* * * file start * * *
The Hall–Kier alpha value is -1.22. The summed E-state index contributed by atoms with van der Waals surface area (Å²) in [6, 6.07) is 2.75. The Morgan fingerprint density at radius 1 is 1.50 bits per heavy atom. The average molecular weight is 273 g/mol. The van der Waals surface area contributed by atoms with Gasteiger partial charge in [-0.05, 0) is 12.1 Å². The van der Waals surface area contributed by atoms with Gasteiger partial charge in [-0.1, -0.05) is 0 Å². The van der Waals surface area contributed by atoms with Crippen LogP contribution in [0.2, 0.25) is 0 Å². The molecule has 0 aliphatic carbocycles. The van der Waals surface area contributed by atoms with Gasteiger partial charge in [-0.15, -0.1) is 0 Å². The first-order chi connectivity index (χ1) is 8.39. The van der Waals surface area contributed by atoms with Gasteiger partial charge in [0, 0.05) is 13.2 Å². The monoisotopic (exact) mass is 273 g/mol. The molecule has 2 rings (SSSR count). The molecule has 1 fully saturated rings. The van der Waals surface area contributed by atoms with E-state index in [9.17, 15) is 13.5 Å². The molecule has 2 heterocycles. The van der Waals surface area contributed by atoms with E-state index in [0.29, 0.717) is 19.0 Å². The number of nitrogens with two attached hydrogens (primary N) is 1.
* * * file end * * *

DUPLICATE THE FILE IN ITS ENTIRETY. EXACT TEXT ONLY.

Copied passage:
The Hall–Kier alpha value is -1.22. The summed E-state index contributed by atoms with van der Waals surface area (Å²) in [6, 6.07) is 2.75. The Morgan fingerprint density at radius 1 is 1.50 bits per heavy atom. The average molecular weight is 273 g/mol. The van der Waals surface area contributed by atoms with Gasteiger partial charge in [-0.05, 0) is 12.1 Å². The van der Waals surface area contributed by atoms with Gasteiger partial charge in [-0.1, -0.05) is 0 Å². The van der Waals surface area contributed by atoms with Crippen LogP contribution in [0.2, 0.25) is 0 Å². The molecule has 0 aliphatic carbocycles. The van der Waals surface area contributed by atoms with Gasteiger partial charge in [-0.15, -0.1) is 0 Å². The first-order chi connectivity index (χ1) is 8.39. The van der Waals surface area contributed by atoms with Gasteiger partial charge in [0, 0.05) is 13.2 Å². The monoisotopic (exact) mass is 273 g/mol. The molecule has 2 rings (SSSR count). The molecule has 1 fully saturated rings. The van der Waals surface area contributed by atoms with E-state index in [9.17, 15) is 13.5 Å². The molecule has 2 heterocycles. The van der Waals surface area contributed by atoms with E-state index in [0.29, 0.717) is 19.0 Å². The number of nitrogens with two attached hydrogens (primary N) is 1.